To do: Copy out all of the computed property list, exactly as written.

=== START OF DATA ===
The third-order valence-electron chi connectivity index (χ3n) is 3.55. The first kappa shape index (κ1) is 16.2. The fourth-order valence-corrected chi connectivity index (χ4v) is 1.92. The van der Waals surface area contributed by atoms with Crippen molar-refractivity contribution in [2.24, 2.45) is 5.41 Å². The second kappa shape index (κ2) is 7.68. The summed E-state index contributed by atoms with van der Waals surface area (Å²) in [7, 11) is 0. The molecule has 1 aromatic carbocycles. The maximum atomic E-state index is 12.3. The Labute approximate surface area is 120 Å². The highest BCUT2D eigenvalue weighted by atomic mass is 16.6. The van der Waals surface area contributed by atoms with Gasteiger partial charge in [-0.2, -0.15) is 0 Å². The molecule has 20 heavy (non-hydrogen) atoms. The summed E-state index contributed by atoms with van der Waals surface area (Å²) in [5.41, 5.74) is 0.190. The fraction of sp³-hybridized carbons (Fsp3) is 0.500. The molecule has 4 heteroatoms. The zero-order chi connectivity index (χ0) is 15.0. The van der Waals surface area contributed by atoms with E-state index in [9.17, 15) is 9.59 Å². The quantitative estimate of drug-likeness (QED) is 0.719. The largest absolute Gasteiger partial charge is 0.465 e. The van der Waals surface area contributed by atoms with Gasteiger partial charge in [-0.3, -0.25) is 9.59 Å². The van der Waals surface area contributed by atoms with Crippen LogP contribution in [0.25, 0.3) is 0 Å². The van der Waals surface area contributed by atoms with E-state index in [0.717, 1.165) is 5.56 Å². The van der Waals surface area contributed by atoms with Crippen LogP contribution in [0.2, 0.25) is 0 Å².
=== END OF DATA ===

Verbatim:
The third-order valence-electron chi connectivity index (χ3n) is 3.55. The first kappa shape index (κ1) is 16.2. The fourth-order valence-corrected chi connectivity index (χ4v) is 1.92. The van der Waals surface area contributed by atoms with Crippen molar-refractivity contribution in [2.24, 2.45) is 5.41 Å². The second kappa shape index (κ2) is 7.68. The summed E-state index contributed by atoms with van der Waals surface area (Å²) in [7, 11) is 0. The molecule has 1 aromatic carbocycles. The maximum atomic E-state index is 12.3. The Labute approximate surface area is 120 Å². The highest BCUT2D eigenvalue weighted by atomic mass is 16.6. The van der Waals surface area contributed by atoms with Gasteiger partial charge in [-0.2, -0.15) is 0 Å². The molecule has 20 heavy (non-hydrogen) atoms. The summed E-state index contributed by atoms with van der Waals surface area (Å²) in [5.41, 5.74) is 0.190. The fraction of sp³-hybridized carbons (Fsp3) is 0.500. The molecule has 4 heteroatoms. The zero-order chi connectivity index (χ0) is 15.0. The van der Waals surface area contributed by atoms with E-state index in [9.17, 15) is 9.59 Å². The quantitative estimate of drug-likeness (QED) is 0.719. The largest absolute Gasteiger partial charge is 0.465 e. The van der Waals surface area contributed by atoms with Gasteiger partial charge in [-0.3, -0.25) is 9.59 Å². The van der Waals surface area contributed by atoms with Crippen LogP contribution in [0.25, 0.3) is 0 Å². The van der Waals surface area contributed by atoms with E-state index in [0.717, 1.165) is 5.56 Å². The van der Waals surface area contributed by atoms with Crippen LogP contribution in [0.2, 0.25) is 0 Å².